France must deploy army to protect Calais truck drivers from migrants – UK haulage chief
The demands were made by Richard Burnett, the chief executive of the Road Haulage Association, who wants the French authorities to take action to protect truck drivers.
He told the BBC it was "only a matter of time before our worst fears become a reality and a UK-bound truck driver is killed."
"This shocking breach of security clearly shows that the migrant mayhem in and around Calais is not being tackled," he added.
"It is now time for the authorities to acknowledge and meet our demand for the French military to be deployed to secure the port and its approaches."
On Saturday, the port of Calais in the north of France was temporarily closed after around 50 migrants boarded a British ferry. Police tried to restore order and some 24 people involved in the disturbances were arrested.
“A demonstration in Calais has drawn around 2,000 people and in the end around 200 people entered the port, with approximately 50 of them boarding a ferry, the 'Spirit of Britain', on an external deck,” deputy Calais prefect Denis Gaudin told Reuters.
Conservative MP Damien Collins said he was backing Burnett’s call for security to be improved. He told the BBC that it was "incumbent on the French authorities to protect the port.”
"If that requires deploying the military, then the French should do that," he added.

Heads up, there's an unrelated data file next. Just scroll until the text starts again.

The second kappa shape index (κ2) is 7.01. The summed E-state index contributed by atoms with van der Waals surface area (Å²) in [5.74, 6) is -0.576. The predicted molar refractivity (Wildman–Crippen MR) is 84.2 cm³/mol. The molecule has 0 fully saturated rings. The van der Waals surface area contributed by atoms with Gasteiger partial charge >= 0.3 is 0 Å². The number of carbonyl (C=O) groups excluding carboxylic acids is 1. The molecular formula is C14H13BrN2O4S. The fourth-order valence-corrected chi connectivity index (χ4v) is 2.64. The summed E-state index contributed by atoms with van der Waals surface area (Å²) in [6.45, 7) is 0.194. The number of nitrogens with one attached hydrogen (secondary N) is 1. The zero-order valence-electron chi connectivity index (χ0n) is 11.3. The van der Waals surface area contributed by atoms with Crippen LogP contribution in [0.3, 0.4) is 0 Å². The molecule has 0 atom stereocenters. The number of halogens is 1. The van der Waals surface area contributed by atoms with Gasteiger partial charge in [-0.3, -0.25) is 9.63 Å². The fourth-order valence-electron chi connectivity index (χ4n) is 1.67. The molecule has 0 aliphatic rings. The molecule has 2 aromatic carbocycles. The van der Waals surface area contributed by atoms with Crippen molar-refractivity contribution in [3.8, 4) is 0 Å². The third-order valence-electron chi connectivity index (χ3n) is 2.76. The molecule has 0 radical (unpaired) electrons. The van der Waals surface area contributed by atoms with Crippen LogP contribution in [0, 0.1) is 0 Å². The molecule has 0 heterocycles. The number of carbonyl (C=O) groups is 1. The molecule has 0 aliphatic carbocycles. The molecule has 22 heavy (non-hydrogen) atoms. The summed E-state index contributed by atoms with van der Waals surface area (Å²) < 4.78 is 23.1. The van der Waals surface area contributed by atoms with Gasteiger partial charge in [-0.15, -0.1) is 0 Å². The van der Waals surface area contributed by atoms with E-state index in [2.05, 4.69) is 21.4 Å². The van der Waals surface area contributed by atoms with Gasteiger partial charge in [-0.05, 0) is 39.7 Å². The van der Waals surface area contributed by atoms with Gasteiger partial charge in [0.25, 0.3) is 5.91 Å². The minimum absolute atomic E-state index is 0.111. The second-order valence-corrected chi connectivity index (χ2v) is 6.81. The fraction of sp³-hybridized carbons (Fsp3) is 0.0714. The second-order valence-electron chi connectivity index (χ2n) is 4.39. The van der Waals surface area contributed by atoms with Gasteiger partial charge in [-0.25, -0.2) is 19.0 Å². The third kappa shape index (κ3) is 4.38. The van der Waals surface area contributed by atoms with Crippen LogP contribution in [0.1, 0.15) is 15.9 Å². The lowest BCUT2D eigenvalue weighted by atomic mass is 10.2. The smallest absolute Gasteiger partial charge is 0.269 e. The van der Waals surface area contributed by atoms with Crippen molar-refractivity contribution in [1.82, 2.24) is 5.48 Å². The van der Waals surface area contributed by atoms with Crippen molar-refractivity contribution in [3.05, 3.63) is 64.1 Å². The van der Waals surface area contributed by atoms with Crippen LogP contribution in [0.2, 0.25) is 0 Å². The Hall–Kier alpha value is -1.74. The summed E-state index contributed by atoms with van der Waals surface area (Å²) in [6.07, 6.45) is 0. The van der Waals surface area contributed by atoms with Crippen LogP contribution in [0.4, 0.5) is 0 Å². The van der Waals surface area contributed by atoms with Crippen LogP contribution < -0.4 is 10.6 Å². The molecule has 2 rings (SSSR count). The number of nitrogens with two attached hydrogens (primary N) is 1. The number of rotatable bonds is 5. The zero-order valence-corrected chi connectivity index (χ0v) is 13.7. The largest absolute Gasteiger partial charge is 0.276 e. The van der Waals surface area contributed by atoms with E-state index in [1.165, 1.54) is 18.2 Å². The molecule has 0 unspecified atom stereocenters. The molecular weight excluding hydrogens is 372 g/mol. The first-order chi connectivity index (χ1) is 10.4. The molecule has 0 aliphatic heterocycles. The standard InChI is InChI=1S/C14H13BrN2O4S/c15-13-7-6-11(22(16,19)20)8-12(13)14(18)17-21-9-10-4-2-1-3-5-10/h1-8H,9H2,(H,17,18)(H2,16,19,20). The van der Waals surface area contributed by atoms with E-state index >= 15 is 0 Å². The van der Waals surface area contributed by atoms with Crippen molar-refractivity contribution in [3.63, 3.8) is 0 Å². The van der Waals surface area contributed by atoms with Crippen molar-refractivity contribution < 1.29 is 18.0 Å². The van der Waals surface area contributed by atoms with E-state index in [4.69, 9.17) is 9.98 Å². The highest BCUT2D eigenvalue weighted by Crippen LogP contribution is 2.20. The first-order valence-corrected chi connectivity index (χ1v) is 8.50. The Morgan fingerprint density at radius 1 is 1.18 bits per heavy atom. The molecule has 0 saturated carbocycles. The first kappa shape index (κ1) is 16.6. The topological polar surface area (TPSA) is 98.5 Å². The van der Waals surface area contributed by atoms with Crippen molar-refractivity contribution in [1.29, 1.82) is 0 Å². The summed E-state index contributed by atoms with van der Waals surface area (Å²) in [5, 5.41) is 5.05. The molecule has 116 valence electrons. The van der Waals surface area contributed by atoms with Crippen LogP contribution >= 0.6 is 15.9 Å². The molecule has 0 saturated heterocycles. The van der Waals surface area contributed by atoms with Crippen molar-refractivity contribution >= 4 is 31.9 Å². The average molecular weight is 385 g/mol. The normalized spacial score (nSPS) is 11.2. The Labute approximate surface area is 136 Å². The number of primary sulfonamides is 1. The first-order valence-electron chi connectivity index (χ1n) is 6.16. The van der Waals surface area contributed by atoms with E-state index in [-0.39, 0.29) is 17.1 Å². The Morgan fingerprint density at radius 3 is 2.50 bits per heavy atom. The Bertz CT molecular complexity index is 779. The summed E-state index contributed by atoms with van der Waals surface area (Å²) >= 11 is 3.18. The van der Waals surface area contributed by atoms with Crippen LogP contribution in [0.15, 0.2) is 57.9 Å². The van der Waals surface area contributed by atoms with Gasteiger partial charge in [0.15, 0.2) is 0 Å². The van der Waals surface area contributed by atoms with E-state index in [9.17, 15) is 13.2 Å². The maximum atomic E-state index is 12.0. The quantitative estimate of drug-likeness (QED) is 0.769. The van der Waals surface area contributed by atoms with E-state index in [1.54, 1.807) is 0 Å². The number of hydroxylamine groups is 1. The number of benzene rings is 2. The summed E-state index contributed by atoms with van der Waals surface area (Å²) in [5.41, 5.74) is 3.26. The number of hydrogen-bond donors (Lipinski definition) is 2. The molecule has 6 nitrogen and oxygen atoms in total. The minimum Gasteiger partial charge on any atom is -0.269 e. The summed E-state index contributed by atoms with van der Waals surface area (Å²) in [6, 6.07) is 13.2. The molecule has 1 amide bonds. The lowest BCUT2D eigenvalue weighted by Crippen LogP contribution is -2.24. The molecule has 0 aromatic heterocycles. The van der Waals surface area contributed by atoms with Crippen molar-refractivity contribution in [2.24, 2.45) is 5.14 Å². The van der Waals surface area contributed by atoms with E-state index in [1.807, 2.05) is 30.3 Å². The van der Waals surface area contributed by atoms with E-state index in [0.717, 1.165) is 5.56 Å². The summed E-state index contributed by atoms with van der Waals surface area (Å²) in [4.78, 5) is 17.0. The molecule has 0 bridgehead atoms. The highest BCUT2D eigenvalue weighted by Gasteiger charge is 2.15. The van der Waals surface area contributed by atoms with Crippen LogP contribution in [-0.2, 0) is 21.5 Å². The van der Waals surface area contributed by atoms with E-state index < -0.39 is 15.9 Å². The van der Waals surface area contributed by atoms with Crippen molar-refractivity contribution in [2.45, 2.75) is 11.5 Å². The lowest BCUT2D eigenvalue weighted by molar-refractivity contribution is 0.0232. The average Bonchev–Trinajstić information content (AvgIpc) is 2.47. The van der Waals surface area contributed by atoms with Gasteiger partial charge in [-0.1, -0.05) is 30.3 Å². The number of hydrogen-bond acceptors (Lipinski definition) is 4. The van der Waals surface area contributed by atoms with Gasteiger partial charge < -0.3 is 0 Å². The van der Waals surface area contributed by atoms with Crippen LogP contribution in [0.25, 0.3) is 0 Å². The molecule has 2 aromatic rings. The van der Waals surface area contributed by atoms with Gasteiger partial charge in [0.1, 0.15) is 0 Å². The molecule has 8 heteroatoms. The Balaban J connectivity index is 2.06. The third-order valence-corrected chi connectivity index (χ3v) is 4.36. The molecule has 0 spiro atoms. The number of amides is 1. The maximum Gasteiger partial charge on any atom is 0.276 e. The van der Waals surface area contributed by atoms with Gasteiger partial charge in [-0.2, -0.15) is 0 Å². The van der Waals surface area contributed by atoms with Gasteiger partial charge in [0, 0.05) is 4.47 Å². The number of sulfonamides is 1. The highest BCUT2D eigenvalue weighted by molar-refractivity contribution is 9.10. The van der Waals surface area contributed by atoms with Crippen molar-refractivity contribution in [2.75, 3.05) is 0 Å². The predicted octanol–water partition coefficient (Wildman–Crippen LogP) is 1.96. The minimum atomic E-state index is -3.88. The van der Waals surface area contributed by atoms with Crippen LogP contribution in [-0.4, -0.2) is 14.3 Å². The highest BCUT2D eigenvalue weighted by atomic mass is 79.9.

Earlier in the week, diggers and bulldozers protected by riot police began to clear a path towards the Calais ‘Jungle’ camp, which has become home to thousands of refugees who are looking to try and enter the UK.
The French authorities want to create a 100-meter buffer zone between the Calais camp and the bordering motorway to protect thousands of lorries from migrant attacks, as the refugees try to board trucks headed to the UK.
“The migrants are invited to move from the tents to go into the containers and the facilities that have been fitted,” Philippe Mignonet, deputy mayor of Calais, told RT. “There have been lots of things created there which are illegal and they must disappear, as simple as that, they must disappear.”
The authorities had given the Calais Jungle residents until January 14 to leave the area, but extended the grace period until January 18. Ahead of the clean-up effort, many of those living in the Jungle had already moved into 125 homes formed from converted shipping containers in an area adjacent to the camp.
A rally by pro-refugee groups was held on Saturday by French groups on the left of the political spectrum, which saw around 2,000 people attend. The activists carried banners reading “refugees welcome here” and said that an increased security presence in the Calais region is a threat to migrants’ lives.
However, many locals say they were “really frustrated” to see a crowd of activists and migrants walk through their neighborhoods, photojournalist Frederik Sadones told RT. While police were “all around” the place, they did not intervene until tensions showed signs of boiling over.
“When the refugees were passing through the city center there were all kinds of reactions … when they were passing a certain house there was a man shouting at them, and they did not like this. So some sort of confrontation occurred,” Sadones said.
“The man went back inside and he took his hunting rifle back out and he pointed it at refugees … the people quickly dissipated, police showed up as well, but fortunately nobody got hurt and no shots were fired,” he said. “There were a lot of negative reactions from the locals, and this confrontation was the highlight of that.”